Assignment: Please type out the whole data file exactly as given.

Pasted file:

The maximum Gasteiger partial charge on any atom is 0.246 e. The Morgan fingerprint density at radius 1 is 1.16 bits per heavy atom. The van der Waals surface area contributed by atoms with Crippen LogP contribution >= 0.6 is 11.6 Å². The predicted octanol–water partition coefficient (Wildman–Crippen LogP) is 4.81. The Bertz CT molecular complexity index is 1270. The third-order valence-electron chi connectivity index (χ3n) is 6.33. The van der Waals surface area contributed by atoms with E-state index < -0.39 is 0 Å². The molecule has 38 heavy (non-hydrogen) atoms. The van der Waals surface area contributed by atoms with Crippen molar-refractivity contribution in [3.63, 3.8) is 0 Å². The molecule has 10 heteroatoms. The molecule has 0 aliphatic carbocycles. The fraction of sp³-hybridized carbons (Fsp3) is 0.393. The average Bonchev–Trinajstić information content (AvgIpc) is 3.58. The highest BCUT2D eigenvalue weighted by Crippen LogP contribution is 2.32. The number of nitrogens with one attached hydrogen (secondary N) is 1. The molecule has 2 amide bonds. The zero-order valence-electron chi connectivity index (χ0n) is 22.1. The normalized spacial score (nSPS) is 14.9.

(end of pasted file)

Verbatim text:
The maximum Gasteiger partial charge on any atom is 0.246 e. The Morgan fingerprint density at radius 1 is 1.16 bits per heavy atom. The van der Waals surface area contributed by atoms with Crippen LogP contribution >= 0.6 is 11.6 Å². The predicted octanol–water partition coefficient (Wildman–Crippen LogP) is 4.81. The Bertz CT molecular complexity index is 1270. The third-order valence-electron chi connectivity index (χ3n) is 6.33. The van der Waals surface area contributed by atoms with E-state index < -0.39 is 0 Å². The molecule has 38 heavy (non-hydrogen) atoms. The van der Waals surface area contributed by atoms with Crippen molar-refractivity contribution in [3.63, 3.8) is 0 Å². The molecule has 10 heteroatoms. The molecule has 0 aliphatic carbocycles. The fraction of sp³-hybridized carbons (Fsp3) is 0.393. The average Bonchev–Trinajstić information content (AvgIpc) is 3.58. The highest BCUT2D eigenvalue weighted by Crippen LogP contribution is 2.32. The number of nitrogens with one attached hydrogen (secondary N) is 1. The molecule has 2 amide bonds. The zero-order valence-electron chi connectivity index (χ0n) is 22.1. The normalized spacial score (nSPS) is 14.9.